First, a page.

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ISSN: 2378-5756
Journal of Psychiatry
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Case of Migraine Psychosis with Traumatic Brain Injury

Jennifer Piel*

Staff Psychiatrist, VA Puget Sound Health Care System, WA 98112, USA

*Corresponding Author:
Jennifer Piel
Staff Psychiatrist
VA Puget Sound Health Care System
1660 South Columbian Way, MS-116-MHC
Seattle, WA 98112, USA
Tel: (206)741-2007
E-mail: [email protected]

Received date: March 6, 2014; Accepted date: April 15, 2014; Published date: April 24, 2014

Citation: Jennifer Piel (2014) Case of Migraine Psychosis with Traumatic Brain Injury. J Psychiatry 17:113. doi:10.4172/Psychiatry.1000113

Copyright: © 2014 Jennifer Piel. This is an open-access article distributed under the terms of the Creative Commons Attribution License, which permits unrestricted use, distribution, and reproduction in any medium, provided the original author and source are credited.

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To the Editor

Psychiatric disorders, including psychosis, have long been associated with Traumatic Brain Injury (TBI). Similarly, TBI has been associated with chronic headache, seizures, cognitive dysfunction, and sleep disturbance. Previous reports have suggested that the prevalence of subsequent impairments can be greater than 20% of those with TBI [1,2].

Although the prevalence of many psychiatric and neurologic disorders after head injury has been studied, there remains relatively little research on psychosis due to TBI. Psychosis due to TBI, also referred to as PD TBI in the literature is characterized by the presence of hallucinations and/or delusions in the aftermath of traumatic brain injury. The diagnosis is difficult to make because it requires the clinician to make a determination of whether the psychosis resulted from the brain injury or whether it is a manifestation of another illness. This can be particularly challenging because there can exist a significant lag between the time of head injury and onset of psychotic symptoms. To further complicate the picture, some patients have additional neurological conditions, either primary or secondary to the TBI that may confound the presence of psychotic symptoms. Migraine and other headaches, for example, have commonly been associated with TBI.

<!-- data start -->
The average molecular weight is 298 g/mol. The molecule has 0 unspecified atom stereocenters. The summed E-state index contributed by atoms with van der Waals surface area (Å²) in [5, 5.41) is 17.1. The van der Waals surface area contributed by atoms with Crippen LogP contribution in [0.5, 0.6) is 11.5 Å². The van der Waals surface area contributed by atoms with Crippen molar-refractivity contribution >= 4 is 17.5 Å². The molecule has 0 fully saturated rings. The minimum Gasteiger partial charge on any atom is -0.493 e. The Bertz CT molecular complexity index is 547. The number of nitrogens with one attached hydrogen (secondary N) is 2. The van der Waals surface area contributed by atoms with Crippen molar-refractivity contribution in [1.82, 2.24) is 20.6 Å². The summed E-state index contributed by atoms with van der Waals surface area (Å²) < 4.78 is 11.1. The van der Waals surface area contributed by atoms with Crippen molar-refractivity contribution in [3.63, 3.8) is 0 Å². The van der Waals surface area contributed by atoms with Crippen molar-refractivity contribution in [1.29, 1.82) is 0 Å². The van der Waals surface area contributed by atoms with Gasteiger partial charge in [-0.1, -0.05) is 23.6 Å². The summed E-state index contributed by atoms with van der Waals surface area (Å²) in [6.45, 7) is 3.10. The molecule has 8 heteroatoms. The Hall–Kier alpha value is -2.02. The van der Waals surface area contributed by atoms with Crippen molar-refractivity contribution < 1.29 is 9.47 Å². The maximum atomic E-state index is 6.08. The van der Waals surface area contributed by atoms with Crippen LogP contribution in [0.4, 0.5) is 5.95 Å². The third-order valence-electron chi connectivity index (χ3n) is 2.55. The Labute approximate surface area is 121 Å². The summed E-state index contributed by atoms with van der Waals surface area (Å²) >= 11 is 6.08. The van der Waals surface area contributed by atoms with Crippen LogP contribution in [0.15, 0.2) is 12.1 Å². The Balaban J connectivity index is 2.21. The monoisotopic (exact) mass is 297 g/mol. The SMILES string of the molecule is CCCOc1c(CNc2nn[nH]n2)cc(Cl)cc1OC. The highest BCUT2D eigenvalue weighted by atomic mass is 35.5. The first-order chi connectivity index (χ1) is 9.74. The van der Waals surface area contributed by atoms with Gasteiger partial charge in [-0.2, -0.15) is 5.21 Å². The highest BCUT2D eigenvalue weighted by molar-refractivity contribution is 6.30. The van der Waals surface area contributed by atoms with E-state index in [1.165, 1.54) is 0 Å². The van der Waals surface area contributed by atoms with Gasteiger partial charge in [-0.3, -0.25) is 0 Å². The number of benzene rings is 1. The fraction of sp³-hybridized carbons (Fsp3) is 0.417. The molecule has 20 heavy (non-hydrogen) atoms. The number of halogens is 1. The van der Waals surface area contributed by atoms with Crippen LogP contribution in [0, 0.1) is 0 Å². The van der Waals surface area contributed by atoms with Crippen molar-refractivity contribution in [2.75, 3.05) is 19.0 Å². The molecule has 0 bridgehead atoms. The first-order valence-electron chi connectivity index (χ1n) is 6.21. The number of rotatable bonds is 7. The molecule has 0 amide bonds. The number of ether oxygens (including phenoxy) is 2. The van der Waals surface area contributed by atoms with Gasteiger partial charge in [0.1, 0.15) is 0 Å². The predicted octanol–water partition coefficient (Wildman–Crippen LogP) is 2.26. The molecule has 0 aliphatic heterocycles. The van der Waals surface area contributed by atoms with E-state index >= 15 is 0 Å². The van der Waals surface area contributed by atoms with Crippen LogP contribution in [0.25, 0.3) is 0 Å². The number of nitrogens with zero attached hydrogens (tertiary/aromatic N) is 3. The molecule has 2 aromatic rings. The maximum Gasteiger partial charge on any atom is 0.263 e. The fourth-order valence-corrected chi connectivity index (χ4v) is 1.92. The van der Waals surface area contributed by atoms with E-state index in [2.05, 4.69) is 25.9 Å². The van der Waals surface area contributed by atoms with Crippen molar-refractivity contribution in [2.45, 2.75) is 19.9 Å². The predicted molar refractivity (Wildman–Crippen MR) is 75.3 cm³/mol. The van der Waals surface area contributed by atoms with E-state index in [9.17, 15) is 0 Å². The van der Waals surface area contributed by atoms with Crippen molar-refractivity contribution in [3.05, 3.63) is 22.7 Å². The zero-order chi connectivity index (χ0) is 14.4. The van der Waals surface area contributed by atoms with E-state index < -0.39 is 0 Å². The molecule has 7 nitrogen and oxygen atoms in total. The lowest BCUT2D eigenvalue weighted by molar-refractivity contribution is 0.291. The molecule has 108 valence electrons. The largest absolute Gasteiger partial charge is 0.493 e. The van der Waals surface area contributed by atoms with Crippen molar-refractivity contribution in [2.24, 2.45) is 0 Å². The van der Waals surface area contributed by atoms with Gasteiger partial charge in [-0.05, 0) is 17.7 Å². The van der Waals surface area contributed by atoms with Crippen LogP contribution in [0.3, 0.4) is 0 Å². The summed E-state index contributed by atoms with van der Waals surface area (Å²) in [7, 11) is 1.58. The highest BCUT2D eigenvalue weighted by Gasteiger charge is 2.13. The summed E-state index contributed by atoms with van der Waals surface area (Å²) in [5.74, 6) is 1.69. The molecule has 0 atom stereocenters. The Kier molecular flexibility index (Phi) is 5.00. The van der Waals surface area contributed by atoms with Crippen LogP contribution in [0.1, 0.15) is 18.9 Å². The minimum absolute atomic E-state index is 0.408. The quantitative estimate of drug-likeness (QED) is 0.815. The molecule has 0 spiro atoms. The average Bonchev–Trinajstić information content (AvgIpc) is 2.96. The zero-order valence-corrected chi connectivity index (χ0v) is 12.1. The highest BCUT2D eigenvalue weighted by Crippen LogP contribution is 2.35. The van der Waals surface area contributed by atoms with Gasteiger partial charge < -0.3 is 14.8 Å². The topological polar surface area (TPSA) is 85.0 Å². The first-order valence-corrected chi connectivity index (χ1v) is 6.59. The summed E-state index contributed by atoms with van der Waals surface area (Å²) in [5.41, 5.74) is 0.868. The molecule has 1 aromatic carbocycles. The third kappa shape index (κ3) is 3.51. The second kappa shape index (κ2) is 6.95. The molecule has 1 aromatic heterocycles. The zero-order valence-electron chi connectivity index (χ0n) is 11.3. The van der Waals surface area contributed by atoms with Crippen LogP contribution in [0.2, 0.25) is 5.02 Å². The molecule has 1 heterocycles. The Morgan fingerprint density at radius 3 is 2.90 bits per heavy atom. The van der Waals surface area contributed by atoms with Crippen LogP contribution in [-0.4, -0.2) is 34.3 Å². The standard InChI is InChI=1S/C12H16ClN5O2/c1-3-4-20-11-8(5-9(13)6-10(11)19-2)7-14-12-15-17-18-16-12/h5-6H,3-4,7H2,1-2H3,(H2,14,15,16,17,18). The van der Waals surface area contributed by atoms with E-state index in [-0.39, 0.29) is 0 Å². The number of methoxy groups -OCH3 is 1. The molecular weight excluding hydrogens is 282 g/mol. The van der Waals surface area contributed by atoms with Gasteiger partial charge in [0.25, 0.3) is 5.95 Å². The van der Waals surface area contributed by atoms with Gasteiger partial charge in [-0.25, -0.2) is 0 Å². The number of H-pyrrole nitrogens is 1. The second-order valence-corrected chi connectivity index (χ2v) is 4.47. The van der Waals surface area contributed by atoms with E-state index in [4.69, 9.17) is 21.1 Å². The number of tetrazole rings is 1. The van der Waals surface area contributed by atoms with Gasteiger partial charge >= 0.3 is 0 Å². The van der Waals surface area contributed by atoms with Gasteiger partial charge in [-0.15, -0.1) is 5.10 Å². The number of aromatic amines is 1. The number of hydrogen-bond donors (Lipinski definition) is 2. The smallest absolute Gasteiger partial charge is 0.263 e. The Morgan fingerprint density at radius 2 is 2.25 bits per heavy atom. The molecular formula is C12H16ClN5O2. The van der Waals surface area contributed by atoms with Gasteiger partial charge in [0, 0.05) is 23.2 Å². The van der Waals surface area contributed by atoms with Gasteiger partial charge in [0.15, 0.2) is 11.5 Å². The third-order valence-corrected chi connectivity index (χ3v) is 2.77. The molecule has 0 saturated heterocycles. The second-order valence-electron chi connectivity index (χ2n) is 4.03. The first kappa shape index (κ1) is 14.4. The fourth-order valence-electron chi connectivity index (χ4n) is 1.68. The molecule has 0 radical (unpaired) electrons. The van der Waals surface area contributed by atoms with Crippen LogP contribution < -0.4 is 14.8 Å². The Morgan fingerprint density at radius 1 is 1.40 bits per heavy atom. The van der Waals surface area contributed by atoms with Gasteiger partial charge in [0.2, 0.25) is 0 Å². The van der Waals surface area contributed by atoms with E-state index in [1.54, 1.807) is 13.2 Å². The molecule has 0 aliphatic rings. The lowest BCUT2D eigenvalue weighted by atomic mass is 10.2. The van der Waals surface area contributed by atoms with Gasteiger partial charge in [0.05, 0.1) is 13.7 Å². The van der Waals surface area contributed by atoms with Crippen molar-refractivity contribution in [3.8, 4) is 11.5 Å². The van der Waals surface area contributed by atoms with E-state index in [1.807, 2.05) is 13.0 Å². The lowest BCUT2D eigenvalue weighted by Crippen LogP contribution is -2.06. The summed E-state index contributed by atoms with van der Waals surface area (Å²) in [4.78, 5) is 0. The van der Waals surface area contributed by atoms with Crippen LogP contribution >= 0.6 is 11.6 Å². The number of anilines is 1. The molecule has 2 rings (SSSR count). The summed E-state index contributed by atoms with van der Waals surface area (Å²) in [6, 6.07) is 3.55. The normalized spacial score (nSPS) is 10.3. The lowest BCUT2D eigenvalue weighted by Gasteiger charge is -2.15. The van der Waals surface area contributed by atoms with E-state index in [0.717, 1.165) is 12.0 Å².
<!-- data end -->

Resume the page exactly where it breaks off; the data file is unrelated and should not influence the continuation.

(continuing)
In this case report, the author presents the case of a male veteran who experienced head trauma followed by onset of headache and then psychotic symptoms. The patient, a 30-year-old Caucasian make, sustained a traumatic brain injury at age 20. He sustained head injury after falling approximately 15 feet from an aircraft during his military service. He had no memory of the sustaining his head injury. He had been told by witnesses to the injury that he sustained a brief loss of consciousness and that he was aroused by use of smelling salts. Medical records support this narrative.

The patient had no psychiatric or chronic neurologic conditions prior to sustaining his head injury. He had no known family history of psychiatric illness or migraine. Following the fall, he soon developed regular intermittent headaches and sensory deficits, including loss of smell and taste, and blurred vision at times. The headaches were bi-temporal with steady pain lasting several hours to a day in duration. At times, he experienced aura with visual changes preceding headache onset.